02-27-2020 Columns


Common cold prevention

Each year in the United States, there are millions of cases of the common cold. Adults have an average of 2-3 colds per year, and children have even more. Most people get colds in the winter and spring, but it is possible to get a cold any time of the year. Symptoms usually include sore throat, runny nose, coughing, sneezing, watery eyes, headaches and body aches. Most people recover within about 7-10 days. However, people with weakened immune systems, asthma, or respiratory conditions may develop serious illness, such as pneumonia. You can help reduce your risk of getting a cold with these tips: Wash your hands often with soap and water; avoid touching your eyes, nose, and mouth with unwashed hands; stay away from people who are sick. If you have a cold, you should follow these tips to prevent spreading it to other people: Stay at home while you are sick and avoid close contact with others; cough and sneeze into a tissue then throw it away, or cough and sneeze into your upper shirt sleeve, completely covering your mouth and nose; wash your hands after coughing, sneezing, or blowing your nose. There is no cure for a cold. To feel better, you should get lots of rest and drink plenty of fluids. Over-the-counter medicines may help ease symptoms but will not make your cold go away any faster. You should call your doctor if you or your child has a temperature higher than 100.4°F or symptoms that last more than 10 days. To learn more, visit www.bchdmi.org or like us on Facebook at www.facebook.com/bchdmi.

Apply online for Medicare

Did you know that you can apply online for Medicare, even if you are not ready to retire? We can help you make an informed decision about when to apply for benefits based on your individual and family circumstances. Applying online can take less than 10 minutes. There are no forms to sign and usually no required documentation. We’ll process your application and contact you if we need more information. Visit www.socialsecurity.gov/benefits/medicare to begin. There, you can apply for Medicare and find other important information. If you’re eligible for Medicare at age 65, your initial enrollment period begins three months before your 65th birthday and ends three months after that birthday. Some Medicare beneficiaries may qualify for extra help with their Medicare prescription drug plan costs. To qualify for the extra help, a person must be receiving Medicare, have limited resources and income, and reside in one of the 50 states or the District of Columbia. For more information on Extra Help, read www.socialsecu-rity.gov/pubs/EN-05-10525.pdf.

You may also be interested in reading these publications: Apply Online for Medicare — Even if You Are Not Ready to Retire www.socialsecurity.gov/pubs/EN-05-10530.pdf. When to Start Receiving Retirement Benefits www.socialsecurity.gov/ pubs/EN-05-10147.pdf. Helping a friend or family member with this information can improve the quality of their life. Share these resources with someone you love today. Vonda VanTil is the Public Affairs Specialist for West Michigan. You can write her c/o Social Security Administration, 3045 Knapp NE, Grand Rapids MI 49525 or via email at vonda.vantil@ssa.gov.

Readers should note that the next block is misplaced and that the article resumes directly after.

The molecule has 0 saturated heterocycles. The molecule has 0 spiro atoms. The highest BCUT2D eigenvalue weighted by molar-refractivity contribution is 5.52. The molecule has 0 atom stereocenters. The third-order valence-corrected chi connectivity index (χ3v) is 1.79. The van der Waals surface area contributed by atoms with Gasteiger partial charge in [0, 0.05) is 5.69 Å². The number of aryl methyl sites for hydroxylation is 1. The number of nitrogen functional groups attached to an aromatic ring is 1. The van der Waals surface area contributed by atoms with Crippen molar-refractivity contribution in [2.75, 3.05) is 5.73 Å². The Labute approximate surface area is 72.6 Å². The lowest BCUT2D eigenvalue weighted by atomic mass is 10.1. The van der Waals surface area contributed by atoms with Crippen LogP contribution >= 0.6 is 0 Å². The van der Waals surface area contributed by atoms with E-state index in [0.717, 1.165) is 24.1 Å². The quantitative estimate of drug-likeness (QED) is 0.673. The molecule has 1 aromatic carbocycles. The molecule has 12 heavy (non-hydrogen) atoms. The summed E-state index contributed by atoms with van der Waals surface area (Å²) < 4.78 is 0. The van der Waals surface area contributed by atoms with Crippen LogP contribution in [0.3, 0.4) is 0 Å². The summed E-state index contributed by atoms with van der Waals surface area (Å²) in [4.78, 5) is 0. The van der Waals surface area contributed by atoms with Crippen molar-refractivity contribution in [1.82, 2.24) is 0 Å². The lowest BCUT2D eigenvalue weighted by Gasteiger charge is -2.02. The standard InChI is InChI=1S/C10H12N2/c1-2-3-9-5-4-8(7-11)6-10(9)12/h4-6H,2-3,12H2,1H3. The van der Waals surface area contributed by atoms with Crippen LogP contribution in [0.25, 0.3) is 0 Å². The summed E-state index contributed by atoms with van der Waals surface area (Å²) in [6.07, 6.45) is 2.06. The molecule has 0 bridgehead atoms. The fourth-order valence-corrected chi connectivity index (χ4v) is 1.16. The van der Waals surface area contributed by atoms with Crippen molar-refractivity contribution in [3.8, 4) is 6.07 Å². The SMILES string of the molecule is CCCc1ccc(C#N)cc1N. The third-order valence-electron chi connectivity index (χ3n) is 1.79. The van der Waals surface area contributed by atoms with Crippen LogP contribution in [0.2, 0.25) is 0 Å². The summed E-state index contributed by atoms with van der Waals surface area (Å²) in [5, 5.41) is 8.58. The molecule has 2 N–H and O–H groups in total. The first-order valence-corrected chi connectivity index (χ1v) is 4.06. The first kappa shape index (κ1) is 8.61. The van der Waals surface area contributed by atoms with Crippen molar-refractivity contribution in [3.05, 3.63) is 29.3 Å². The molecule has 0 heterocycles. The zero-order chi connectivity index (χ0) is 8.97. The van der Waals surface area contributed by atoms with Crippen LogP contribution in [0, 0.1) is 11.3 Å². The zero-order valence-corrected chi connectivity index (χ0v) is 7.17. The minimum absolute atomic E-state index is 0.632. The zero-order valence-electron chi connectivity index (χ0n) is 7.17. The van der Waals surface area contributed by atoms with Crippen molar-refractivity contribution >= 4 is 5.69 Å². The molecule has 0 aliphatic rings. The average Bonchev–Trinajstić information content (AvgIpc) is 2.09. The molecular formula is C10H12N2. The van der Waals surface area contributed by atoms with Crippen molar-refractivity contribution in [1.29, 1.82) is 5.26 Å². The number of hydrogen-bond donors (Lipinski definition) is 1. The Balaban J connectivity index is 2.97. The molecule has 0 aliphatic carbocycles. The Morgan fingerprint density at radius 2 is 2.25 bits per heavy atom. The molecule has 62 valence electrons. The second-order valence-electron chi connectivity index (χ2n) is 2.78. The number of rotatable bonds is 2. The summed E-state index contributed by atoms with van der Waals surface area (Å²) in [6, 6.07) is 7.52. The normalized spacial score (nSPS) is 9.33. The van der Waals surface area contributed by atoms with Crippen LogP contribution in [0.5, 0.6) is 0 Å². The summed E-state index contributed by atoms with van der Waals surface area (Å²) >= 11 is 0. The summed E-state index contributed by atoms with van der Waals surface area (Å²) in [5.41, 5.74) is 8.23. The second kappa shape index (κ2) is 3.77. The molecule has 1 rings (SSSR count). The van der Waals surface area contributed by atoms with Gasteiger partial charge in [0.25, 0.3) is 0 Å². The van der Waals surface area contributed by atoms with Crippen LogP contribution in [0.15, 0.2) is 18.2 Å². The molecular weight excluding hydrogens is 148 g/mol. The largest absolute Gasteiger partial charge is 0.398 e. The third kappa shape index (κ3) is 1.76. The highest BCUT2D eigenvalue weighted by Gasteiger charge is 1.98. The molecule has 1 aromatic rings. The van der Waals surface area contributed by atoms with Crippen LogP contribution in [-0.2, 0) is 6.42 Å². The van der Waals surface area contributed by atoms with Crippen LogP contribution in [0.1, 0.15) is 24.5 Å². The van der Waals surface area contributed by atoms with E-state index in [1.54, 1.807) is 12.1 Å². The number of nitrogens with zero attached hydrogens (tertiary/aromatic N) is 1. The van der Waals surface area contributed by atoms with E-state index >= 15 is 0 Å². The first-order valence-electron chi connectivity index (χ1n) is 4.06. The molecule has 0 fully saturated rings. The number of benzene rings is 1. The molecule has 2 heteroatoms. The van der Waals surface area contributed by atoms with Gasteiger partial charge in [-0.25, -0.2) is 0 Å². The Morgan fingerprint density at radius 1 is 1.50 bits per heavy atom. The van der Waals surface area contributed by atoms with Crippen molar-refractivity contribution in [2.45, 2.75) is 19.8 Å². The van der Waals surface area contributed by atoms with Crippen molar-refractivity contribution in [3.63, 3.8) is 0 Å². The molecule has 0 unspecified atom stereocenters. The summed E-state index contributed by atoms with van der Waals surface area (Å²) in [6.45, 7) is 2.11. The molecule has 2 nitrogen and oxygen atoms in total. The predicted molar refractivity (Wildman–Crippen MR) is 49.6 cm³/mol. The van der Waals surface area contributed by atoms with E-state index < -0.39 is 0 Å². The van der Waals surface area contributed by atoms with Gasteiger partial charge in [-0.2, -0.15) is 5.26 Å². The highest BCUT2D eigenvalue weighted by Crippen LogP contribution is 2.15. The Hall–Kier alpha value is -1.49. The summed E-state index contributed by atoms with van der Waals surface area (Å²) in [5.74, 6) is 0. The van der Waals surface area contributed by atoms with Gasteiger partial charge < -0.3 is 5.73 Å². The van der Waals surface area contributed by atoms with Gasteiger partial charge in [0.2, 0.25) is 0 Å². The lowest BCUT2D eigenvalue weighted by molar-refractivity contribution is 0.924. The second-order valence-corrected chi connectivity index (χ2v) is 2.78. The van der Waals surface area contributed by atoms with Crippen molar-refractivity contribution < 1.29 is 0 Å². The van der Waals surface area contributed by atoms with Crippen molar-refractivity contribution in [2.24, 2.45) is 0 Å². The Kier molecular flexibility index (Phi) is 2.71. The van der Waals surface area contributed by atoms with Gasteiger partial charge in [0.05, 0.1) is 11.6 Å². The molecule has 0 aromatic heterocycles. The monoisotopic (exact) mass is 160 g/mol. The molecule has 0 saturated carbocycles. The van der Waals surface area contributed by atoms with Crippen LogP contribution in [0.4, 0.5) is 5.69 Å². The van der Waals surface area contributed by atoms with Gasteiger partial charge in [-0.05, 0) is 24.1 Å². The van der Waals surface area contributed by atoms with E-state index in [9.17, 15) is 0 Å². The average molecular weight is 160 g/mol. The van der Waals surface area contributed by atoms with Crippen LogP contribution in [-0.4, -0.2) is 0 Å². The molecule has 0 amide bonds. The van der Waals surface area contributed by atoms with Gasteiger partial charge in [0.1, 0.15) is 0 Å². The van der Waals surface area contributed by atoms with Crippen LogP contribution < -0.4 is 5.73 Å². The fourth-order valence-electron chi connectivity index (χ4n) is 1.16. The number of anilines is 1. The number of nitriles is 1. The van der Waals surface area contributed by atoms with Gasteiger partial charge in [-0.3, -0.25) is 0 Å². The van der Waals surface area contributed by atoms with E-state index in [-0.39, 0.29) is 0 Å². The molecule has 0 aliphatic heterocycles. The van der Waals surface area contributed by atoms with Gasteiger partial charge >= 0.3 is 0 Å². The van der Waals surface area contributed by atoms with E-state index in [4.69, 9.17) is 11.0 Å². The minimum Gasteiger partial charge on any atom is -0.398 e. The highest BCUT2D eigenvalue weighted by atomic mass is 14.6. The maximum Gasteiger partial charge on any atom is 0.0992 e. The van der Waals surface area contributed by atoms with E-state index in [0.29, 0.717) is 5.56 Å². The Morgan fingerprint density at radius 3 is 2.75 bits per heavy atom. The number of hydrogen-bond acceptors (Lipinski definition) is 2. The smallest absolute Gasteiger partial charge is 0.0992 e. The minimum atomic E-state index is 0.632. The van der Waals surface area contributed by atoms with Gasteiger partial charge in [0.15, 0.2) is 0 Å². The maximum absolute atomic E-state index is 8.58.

Avoid these estate planning mistakes

You save and invest to meet a variety of goals during your lifetime: college for your children, long vacations, a comfortable retirement, and so on. But you probably also want to leave something behind – to your loved ones and, possibly, to the charitable organizations you support. To do so, you’ll need to develop a comprehensive estate plan, but to make that plan work you must avoid some common mistakes. Here are a few of these pitfalls you’ll want to avoid: Not writing a will – If you were to die “intestate” – without a last will and testament – the state in which you live would determine how your property was distributed. And the state’s decisions may not match what you had in mind at all. Furthermore, a will is where you would name guardians for your minor children. Not going beyond a will – While a will is an essential component of estate planning, it’s often not enough. You may need to create other documents, such as a living trust, which, among other benefits, enables your estate to avoid probate, a time-consuming and public process that can lead to disputes among your heirs and others. And a living trust lets you place highly specific conditions on how and when you want your assets distributed. You might also consider other legal documents, including a power of attorney, which allows you to appoint a person or organization to handle your affairs if you can’t do so yourself, and a health care directive, which lets you name someone to make health care decisions on your behalf, should you become physically or mentally incapacitated. Choosing the wrong executor – An executor is responsible for distributing property to your beneficiaries and paying off any debts and taxes your estate may owe, among other tasks. Because the role of executor is so important, you need to choose someone who is reliable, competent and trustworthy. It’s certainly possible to find such an individual in your own family, but many people choose someone who is either conflicted, too busy or simply not up to the task. If you have doubts about picking a good executor, you may want to turn to a trust company. The costs likely will be higher than if you chose a family member, but the results may be much better. Not naming proper beneficiaries – Many of your assets – 401(k), IRA, life insurance and so on – require you to name a beneficiary. These beneficiary designations are powerful, often superseding the instructions in your will. If circumstances change in your life, such as new children, or divorce or remarriage, you may well want to change beneficiaries. It’s easy to do – but it’s also easy to overlook. Not updating ownership of assets – A change in your family situation or changes in the laws governing income and estate taxes could require you to update ownership designations of financial assets. And here’s perhaps the biggest mistake of all: not understanding what’s in your estate plan. You need to work closely with your tax, legal and financial professionals to create a plan you fully comprehend and can communicate effectively to your loved ones. Surprises are often pleasant in many areas of life – but estate planning is not one of them. This article was written by Edward Jones for use by your local Edward Jones Financial Advisor. Edward Jones, Member SIPC